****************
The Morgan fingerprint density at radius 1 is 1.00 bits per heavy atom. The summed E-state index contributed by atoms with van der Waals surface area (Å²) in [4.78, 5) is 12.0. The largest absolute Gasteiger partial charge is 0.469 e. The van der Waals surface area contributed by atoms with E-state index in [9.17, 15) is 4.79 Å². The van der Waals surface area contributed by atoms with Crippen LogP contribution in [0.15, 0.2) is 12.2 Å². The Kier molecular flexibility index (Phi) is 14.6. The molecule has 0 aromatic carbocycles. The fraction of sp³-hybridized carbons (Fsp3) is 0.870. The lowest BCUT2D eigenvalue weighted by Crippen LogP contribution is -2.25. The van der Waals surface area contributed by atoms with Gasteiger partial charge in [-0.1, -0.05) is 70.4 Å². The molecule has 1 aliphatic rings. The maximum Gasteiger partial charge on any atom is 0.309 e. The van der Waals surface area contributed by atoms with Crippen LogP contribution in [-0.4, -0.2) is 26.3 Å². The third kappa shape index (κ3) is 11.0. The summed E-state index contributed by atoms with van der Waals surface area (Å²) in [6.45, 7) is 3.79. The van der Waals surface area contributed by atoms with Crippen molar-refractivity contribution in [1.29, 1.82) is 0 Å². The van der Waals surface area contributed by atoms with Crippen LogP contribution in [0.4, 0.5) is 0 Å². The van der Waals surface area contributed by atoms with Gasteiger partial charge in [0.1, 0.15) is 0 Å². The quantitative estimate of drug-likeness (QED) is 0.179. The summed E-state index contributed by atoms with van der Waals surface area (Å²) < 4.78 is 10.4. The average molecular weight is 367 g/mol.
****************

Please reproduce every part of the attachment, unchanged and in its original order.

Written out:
The Morgan fingerprint density at radius 1 is 1.00 bits per heavy atom. The summed E-state index contributed by atoms with van der Waals surface area (Å²) in [4.78, 5) is 12.0. The largest absolute Gasteiger partial charge is 0.469 e. The van der Waals surface area contributed by atoms with E-state index in [9.17, 15) is 4.79 Å². The van der Waals surface area contributed by atoms with Crippen LogP contribution in [0.15, 0.2) is 12.2 Å². The Kier molecular flexibility index (Phi) is 14.6. The molecule has 0 aromatic carbocycles. The fraction of sp³-hybridized carbons (Fsp3) is 0.870. The lowest BCUT2D eigenvalue weighted by Crippen LogP contribution is -2.25. The van der Waals surface area contributed by atoms with Gasteiger partial charge in [-0.1, -0.05) is 70.4 Å². The molecule has 1 aliphatic rings. The maximum Gasteiger partial charge on any atom is 0.309 e. The van der Waals surface area contributed by atoms with Crippen LogP contribution in [-0.4, -0.2) is 26.3 Å². The third kappa shape index (κ3) is 11.0. The summed E-state index contributed by atoms with van der Waals surface area (Å²) in [6.45, 7) is 3.79. The van der Waals surface area contributed by atoms with Crippen molar-refractivity contribution in [1.29, 1.82) is 0 Å². The van der Waals surface area contributed by atoms with Crippen LogP contribution in [0.4, 0.5) is 0 Å². The van der Waals surface area contributed by atoms with Gasteiger partial charge in [0.1, 0.15) is 0 Å². The quantitative estimate of drug-likeness (QED) is 0.179. The summed E-state index contributed by atoms with van der Waals surface area (Å²) < 4.78 is 10.4. The average molecular weight is 367 g/mol.